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Pliskova, like others, lobbied for an increase in the size of her team so she could bring a coach and a physical therapist, which would not force her to rely on a busy tournament-supplied therapist for treatment. “I would appreciate if two people could go at least,” she said.

Widmaier said the number of team members could increase. “At its core, the plan is about mitigating risk,” he said. He added, “The absolute number of people who will be on site at any one time is not a fixed number here in mid-June.”

New York has had a steady decrease in new cases and deaths.

Eric Butorac, the U.S.T.A.’s director of player relations, said during Wednesday’s conference call that the U.S.T.A. did not expect players to have to isolate upon arrival in the United States before playing.

Last week’s call was often contentious, with one former U.S. Open singles champion, Marin Cilic of Croatia, even clamoring for more prize money given the conditions.

But the ATP board of directors, which governs the men’s tour, ultimately supported the decision to go forward, according to an ATP official familiar with the board’s decision who spoke on condition of anonymity because the plans had not been announced.

The U.S.T.A. does not require approval from the tours to hold the U.S. Open, but it did want to secure it before proceeding.

The plan still includes moving the Western & Southern Open, a combined men’s and women’s tour event, to Queens from Mason, Ohio, to create a tennis doubleheader. It would be held primarily the week before the U.S. Open. The Citi Open, a combined men’s and women’s event in Washington, could still be the comeback event for the tours earlier in the month.

The U.S. Open singles qualifying tournaments are not expected to be played. But the U.S.T.A., which has committed to roughly $52 million in prize money, is providing more than $2 million apiece to the men’s and women’s tours to compensate lower-ranked players affected by the absence of qualifying.

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The reluctance of some stars to commit and the absence of qualifying have led some players to argue that in the interest of fairness, the Open should offer reduced ranking points this year or even none at all. The U.S.T.A. has rejected that idea because it could compromise its existing contracts by turning the event into an exhibition.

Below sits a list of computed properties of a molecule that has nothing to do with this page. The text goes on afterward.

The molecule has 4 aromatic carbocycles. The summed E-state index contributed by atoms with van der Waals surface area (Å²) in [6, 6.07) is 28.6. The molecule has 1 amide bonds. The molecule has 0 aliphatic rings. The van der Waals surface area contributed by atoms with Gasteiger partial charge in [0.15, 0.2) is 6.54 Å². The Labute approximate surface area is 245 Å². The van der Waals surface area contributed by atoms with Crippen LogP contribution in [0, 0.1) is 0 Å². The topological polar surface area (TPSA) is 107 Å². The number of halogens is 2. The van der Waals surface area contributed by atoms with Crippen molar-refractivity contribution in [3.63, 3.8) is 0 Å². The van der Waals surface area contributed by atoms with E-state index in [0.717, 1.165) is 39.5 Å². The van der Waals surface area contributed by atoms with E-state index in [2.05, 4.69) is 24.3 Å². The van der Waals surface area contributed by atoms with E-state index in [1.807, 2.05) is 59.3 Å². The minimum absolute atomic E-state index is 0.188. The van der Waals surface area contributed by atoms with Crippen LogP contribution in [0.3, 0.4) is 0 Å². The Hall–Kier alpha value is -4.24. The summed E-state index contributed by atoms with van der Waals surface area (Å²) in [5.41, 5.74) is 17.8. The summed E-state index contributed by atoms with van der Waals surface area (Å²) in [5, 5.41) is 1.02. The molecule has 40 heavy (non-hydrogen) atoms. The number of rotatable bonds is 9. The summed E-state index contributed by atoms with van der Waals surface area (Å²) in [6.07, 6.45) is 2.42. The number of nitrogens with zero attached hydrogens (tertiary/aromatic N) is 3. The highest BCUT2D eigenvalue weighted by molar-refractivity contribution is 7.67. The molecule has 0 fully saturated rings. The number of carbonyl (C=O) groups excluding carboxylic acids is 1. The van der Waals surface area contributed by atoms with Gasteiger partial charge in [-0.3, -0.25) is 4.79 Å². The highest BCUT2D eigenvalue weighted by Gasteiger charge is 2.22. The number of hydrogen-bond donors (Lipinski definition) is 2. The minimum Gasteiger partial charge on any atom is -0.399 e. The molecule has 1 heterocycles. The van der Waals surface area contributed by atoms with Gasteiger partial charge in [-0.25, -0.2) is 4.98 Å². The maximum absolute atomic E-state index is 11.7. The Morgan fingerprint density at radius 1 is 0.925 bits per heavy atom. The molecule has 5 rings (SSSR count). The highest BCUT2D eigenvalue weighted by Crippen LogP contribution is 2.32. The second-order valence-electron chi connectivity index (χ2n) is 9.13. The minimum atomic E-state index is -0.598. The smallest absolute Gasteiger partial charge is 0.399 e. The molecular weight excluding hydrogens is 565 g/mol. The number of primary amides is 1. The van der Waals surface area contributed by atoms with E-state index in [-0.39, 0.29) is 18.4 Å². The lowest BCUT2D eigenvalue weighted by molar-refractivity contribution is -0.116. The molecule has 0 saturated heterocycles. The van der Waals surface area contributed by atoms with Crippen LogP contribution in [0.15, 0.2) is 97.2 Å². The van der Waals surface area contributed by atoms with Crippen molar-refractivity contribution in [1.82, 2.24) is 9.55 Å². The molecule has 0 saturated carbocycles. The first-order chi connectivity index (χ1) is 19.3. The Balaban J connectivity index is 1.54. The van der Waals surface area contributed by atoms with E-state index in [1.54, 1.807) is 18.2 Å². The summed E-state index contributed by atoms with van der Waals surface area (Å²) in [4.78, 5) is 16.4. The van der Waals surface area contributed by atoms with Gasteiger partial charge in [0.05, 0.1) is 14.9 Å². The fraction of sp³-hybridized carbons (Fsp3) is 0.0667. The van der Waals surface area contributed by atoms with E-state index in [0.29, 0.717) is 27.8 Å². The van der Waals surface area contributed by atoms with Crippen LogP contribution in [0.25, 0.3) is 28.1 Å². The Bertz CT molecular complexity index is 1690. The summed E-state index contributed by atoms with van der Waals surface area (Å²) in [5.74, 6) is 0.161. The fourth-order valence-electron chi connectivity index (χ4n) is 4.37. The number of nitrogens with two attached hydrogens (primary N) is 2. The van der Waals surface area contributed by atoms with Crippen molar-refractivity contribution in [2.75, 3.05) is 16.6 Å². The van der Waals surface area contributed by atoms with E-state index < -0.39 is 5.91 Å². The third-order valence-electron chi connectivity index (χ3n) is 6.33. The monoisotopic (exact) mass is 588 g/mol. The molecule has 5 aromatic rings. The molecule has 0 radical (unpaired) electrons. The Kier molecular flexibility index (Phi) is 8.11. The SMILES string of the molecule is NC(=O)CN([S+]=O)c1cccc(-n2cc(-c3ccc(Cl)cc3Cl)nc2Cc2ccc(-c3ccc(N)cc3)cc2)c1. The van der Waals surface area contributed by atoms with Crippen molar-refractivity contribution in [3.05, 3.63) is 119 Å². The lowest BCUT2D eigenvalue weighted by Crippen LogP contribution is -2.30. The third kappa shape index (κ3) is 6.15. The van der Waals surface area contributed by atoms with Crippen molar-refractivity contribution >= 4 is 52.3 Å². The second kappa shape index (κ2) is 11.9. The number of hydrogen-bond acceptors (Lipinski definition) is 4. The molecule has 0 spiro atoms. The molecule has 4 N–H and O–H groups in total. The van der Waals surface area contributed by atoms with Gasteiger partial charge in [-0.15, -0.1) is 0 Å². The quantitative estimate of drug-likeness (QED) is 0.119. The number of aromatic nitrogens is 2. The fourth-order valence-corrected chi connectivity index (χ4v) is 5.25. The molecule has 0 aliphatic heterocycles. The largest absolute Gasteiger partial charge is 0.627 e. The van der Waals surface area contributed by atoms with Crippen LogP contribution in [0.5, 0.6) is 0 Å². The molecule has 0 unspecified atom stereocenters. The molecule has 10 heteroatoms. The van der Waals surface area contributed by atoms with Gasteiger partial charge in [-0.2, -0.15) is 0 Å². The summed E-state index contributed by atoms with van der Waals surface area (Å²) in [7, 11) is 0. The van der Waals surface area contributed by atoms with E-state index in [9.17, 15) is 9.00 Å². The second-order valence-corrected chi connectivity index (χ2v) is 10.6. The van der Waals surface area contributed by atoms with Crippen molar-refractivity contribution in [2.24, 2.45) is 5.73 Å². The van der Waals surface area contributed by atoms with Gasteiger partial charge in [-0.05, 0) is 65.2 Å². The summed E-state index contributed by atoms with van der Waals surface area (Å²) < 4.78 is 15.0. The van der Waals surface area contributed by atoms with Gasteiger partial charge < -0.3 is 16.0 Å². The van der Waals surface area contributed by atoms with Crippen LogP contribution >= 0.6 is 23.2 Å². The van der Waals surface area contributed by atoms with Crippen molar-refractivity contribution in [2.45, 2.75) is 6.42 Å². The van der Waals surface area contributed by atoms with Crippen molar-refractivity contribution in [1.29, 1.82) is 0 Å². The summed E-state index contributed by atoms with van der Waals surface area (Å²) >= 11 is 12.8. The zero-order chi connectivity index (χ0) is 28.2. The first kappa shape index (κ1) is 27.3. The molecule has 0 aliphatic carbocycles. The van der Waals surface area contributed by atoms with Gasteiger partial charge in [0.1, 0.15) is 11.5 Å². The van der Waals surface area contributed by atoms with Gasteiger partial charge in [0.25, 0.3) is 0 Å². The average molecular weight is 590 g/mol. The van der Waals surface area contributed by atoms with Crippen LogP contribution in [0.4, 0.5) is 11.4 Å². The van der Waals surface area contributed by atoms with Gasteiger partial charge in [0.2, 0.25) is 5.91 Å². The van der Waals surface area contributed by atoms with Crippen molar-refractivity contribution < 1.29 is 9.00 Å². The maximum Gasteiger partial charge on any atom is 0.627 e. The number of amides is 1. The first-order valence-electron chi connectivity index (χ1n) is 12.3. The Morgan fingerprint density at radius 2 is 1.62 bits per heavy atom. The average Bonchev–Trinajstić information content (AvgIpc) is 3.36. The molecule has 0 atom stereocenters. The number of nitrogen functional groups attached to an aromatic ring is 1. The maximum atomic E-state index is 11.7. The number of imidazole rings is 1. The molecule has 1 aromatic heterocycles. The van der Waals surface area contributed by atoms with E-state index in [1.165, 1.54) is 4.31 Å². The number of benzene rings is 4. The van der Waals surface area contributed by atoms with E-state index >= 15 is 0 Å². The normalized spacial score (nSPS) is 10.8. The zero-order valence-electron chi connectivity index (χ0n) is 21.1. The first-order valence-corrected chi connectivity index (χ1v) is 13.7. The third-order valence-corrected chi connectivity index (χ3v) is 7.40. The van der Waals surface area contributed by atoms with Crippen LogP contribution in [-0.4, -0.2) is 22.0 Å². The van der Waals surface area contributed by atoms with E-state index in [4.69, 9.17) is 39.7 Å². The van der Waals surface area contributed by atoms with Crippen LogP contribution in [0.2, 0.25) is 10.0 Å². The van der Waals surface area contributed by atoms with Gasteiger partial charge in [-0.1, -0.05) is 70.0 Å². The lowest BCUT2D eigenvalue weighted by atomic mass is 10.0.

Despite internal disagreements in recent weeks, the ATP Player Council did not oppose the decision to stage the Open.

Djokovic is president of the 10-member council, which includes Rafael Nadal, Roger Federer and leading American players like John Isner and Sam Querrey. Though Federer, a five-time U.S. Open singles champion, ultimately backed the Open being played this year, he announced that he would not compete again in 2020 after having surgery twice on his right knee this year.

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But his rivals could have difficult decisions to make as they manage their priorities and preserve their bodies. The schedule will be tightly packed if the tours are able to resume as planned.

Nadal, who just turned 34, is the reigning U.S. Open champion, but he is also the reigning champion at the French Open, where he has won a record 12 singles titles. If he were to play in New York, he would have to make a quick transition from American hardcourts to European clay with the French Open expected to start on Sept. 27 with lead-in events likely in Madrid and Rome.

That is a great deal of top-flight tennis to ask of a veteran superstar after a five-month layoff, particularly if the U.S. Open and French Open stick to their traditional format of best-of-five-set singles matches.

Another concern is whether European authorities will require players to quarantine upon arrival from the United States.

“That would be very tough,” Galbraith told the players in last week’s conference call. “But Europe is starting to open up, and by July 1 most of the countries are waiving their 14-day quarantine. So that makes me optimistic. The main thing is just watching the virus, to be honest with you, to see, does it increase in the U.S.? Is it increasing in Europe? Is it hard to travel?”

There is also concern about quarantine requirements in Asia, where the women’s tour and men’s tour have numerous events scheduled near the end of the season.

But for now, the plan is to proceed in New York.

“The constraints and policies will be a bit of an adjustment and are certainly not ideal,” Danielle Collins, an American player, said in an email last week. She added, “We want to be doing what we’re passionate about, and if that means making adjustments for the short time being, so be it.”